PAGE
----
‘The Good Life’—an expression that suggests indulgence—might equally well be applied to a concern with humanity and religious devotion.
This programme moves from contemplating hunger and famine (a very contemporary problem), to spiritual – eucharistic – nourishment and, yes, finally to a celebration in song of the pleasures of food and wine.
From Byrd and Palestrina to Messaien and student drinking songs, the programme covers the gamut of earthly and heavenly delights. Highlights include Fragments from his dish, by Bob Chilcott, and Jenny McLeod’s Courtship of the Yonghy-Bonghy-Bò.
Bob Chilcott (1955-), a former member of the King’s Singers, is one of the most prominent British choral composers. His Fragments from his dish (1997) are settings of some wonderful English texts all devoted to food and wine. Together they reflect the range envisaged by our Good Life programme as a whole, from a Grace by 17th century poet Robert Herrick, to an Edward Lear poem in praise of gluttony.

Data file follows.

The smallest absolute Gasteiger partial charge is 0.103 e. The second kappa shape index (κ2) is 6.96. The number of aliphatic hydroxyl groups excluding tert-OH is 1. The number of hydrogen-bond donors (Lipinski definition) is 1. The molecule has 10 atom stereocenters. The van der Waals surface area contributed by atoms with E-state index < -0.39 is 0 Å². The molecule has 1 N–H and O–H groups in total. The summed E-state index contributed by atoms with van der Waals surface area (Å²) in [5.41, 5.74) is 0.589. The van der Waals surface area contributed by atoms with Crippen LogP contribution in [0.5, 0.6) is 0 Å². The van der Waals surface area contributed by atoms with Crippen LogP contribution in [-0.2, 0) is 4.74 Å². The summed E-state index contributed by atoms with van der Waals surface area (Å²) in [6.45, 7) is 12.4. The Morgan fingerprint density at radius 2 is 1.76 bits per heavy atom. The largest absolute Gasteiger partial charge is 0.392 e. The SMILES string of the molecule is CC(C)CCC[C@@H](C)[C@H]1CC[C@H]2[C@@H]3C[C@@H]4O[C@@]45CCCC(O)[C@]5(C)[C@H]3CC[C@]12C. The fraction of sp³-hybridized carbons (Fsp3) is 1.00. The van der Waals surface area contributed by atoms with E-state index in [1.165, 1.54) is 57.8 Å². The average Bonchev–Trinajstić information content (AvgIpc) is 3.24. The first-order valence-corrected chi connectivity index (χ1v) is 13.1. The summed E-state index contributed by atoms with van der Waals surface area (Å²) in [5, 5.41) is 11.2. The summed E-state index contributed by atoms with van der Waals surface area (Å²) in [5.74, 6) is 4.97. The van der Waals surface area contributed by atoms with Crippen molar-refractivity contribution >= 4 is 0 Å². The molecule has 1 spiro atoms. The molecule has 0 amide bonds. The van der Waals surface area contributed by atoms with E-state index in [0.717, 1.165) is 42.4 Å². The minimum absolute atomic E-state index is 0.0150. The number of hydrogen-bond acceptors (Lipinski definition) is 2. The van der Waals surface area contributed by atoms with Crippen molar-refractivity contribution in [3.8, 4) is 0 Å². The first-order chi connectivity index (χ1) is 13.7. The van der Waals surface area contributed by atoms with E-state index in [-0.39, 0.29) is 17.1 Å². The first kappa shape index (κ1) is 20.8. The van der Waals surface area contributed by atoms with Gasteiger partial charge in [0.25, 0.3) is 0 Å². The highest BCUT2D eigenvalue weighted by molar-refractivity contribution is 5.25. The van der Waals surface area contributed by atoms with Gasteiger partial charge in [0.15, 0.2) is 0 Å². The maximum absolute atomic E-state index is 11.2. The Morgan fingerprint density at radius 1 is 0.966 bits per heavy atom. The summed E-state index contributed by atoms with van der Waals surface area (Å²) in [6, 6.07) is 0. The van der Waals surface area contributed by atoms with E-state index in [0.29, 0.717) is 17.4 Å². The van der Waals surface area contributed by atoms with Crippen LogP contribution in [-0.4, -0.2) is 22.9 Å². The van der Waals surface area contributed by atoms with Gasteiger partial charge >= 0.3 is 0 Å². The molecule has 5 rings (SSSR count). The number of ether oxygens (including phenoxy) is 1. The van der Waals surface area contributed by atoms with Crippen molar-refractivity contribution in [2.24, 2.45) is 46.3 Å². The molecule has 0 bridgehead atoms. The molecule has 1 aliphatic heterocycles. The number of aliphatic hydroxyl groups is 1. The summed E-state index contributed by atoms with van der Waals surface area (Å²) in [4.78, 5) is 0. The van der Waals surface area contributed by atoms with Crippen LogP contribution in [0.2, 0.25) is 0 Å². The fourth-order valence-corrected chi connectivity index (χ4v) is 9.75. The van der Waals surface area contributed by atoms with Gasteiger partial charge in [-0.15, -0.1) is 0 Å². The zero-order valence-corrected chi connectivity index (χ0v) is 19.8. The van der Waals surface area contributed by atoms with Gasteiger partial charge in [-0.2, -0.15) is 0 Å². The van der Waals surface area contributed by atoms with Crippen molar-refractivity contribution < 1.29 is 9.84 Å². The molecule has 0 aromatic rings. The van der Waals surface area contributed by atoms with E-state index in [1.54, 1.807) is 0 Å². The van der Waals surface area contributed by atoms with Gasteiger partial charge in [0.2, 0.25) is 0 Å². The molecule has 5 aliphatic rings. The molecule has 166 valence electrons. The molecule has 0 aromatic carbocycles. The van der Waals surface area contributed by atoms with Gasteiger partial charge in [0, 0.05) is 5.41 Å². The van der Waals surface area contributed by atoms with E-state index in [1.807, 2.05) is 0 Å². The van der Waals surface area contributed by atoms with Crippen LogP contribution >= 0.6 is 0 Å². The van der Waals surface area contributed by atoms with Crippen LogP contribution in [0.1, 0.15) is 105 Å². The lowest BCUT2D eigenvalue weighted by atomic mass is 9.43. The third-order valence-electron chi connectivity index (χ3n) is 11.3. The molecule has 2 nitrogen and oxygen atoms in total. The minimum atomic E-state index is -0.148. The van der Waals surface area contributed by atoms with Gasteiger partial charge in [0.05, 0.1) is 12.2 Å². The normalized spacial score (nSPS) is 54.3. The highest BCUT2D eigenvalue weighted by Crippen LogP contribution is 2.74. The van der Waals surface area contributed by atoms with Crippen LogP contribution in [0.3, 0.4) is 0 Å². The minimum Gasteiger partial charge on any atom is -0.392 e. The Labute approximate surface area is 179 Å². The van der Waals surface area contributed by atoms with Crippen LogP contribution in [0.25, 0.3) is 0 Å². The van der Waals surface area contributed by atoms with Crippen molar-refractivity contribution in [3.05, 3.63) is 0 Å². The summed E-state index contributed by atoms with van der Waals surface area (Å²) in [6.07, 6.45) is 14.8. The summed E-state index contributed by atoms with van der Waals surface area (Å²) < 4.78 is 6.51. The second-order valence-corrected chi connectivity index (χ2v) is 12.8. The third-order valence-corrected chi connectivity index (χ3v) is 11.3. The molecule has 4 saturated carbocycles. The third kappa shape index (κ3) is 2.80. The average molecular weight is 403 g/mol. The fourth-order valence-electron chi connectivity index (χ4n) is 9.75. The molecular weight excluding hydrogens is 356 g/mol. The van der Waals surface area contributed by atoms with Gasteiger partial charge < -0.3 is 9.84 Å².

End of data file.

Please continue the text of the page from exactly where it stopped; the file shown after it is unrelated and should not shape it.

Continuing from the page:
Jenny McLeod’s Courtship of the Yonghy-Bonghy-Bò is a setting of another delightful Edward Lear poem. It was commissioned in 1986 by Chamber Music New Zealand for a tour by the Cambridge University Chamber Choir.